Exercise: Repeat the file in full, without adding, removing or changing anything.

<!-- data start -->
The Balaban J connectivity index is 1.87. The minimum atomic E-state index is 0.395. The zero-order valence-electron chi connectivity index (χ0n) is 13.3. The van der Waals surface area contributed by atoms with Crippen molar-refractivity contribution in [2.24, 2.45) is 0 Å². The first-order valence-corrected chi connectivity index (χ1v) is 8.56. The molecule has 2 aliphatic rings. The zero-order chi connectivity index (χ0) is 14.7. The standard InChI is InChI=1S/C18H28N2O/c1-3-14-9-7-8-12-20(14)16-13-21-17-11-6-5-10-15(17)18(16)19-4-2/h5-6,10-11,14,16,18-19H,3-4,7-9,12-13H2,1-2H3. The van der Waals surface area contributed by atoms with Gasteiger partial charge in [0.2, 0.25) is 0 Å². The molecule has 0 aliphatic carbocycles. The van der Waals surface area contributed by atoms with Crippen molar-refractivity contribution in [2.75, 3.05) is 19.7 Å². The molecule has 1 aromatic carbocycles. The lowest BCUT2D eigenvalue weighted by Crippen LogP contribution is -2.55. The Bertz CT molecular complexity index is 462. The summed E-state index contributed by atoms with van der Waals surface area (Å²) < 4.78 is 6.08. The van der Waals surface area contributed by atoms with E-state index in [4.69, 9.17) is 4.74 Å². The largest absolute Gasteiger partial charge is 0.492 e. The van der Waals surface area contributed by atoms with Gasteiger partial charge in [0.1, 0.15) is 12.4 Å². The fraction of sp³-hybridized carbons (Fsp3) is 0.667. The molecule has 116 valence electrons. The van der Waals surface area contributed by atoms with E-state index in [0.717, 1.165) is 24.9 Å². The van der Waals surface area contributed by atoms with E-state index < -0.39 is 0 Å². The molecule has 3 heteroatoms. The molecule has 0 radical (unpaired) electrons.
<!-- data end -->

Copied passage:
The Balaban J connectivity index is 1.87. The minimum atomic E-state index is 0.395. The zero-order valence-electron chi connectivity index (χ0n) is 13.3. The van der Waals surface area contributed by atoms with Crippen molar-refractivity contribution in [2.24, 2.45) is 0 Å². The first-order valence-corrected chi connectivity index (χ1v) is 8.56. The molecule has 2 aliphatic rings. The zero-order chi connectivity index (χ0) is 14.7. The standard InChI is InChI=1S/C18H28N2O/c1-3-14-9-7-8-12-20(14)16-13-21-17-11-6-5-10-15(17)18(16)19-4-2/h5-6,10-11,14,16,18-19H,3-4,7-9,12-13H2,1-2H3. The van der Waals surface area contributed by atoms with Gasteiger partial charge in [0.2, 0.25) is 0 Å². The molecule has 0 aliphatic carbocycles. The van der Waals surface area contributed by atoms with Crippen molar-refractivity contribution in [2.75, 3.05) is 19.7 Å². The molecule has 1 aromatic carbocycles. The lowest BCUT2D eigenvalue weighted by Crippen LogP contribution is -2.55. The Bertz CT molecular complexity index is 462. The summed E-state index contributed by atoms with van der Waals surface area (Å²) < 4.78 is 6.08. The van der Waals surface area contributed by atoms with E-state index in [4.69, 9.17) is 4.74 Å². The largest absolute Gasteiger partial charge is 0.492 e. The van der Waals surface area contributed by atoms with Gasteiger partial charge in [0.1, 0.15) is 12.4 Å². The fraction of sp³-hybridized carbons (Fsp3) is 0.667. The molecule has 116 valence electrons. The van der Waals surface area contributed by atoms with E-state index in [0.717, 1.165) is 24.9 Å². The van der Waals surface area contributed by atoms with E-state index < -0.39 is 0 Å². The molecule has 3 heteroatoms. The molecule has 0 radical (unpaired) electrons.